Arm us.

When I became a teacher 15 years ago, I really didn’t think much about school shootings.  Columbine captivated my attention during college, but it seemed like a once in a lifetime type of tragedy.

Throughout my career I have always worried about whether or not I have done enough for my students.  Are they learning enough? Are they thinking enough? Are they feeling loved? Do they truly feel heard? Do they truly feel seen?  Some nights I lay awake worrying about them, wondering what else I can do to make sure they have what they need.

I believe my job as an educator is to create a space where students feel safe.  Where they can feel unafraid.  That has always been my number one goal because I understand that if students do not feel safe, they cannot learn.  I want them to feel safe enough to be completely who they are.  Safe enough to take risks, and safe enough to ask hard questions.  I want them to feel safe enough to speak their truths, and to share their stories.  I want them to feel safe enough to reach out and ask for help.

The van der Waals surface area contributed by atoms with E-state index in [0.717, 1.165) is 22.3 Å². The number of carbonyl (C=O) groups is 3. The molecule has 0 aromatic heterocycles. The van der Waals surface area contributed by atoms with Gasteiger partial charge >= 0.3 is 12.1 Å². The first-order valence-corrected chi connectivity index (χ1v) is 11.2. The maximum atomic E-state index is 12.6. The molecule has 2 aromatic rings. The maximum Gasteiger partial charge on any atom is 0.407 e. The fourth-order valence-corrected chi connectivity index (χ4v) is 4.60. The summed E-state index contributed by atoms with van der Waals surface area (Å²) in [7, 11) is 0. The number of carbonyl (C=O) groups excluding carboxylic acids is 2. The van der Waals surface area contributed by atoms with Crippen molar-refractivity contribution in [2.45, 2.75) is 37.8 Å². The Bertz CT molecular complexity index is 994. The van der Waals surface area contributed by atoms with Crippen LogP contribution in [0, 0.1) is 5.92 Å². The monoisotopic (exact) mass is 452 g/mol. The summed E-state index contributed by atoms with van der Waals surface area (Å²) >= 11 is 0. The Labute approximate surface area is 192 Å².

And to create this sense of safety, I do believe I need to be armed.

But not with a gun.

Not with a weapon.

Not with the power to end life.

Teachers need to be armed with resources.  With support systems.  With partnerships.  When one of our babies is hurting, we need to be armed with supplies to help heal them. We need to be armed with a mental health care system that doesn’t involve waiting lists, and red tape, and continual funding cuts.

Schools need to be places where hungry kids are fed.  Where disconnected kids are engaged.  Where kids struggling with anxiety, depression, and mental illness can be connected to free therapeutic services.  Schools need to be places where students who are struggling with impossible lives can learn about resilience, and hope, and bravery.   I know districts like this exist, because I am lucky enough to teach in one.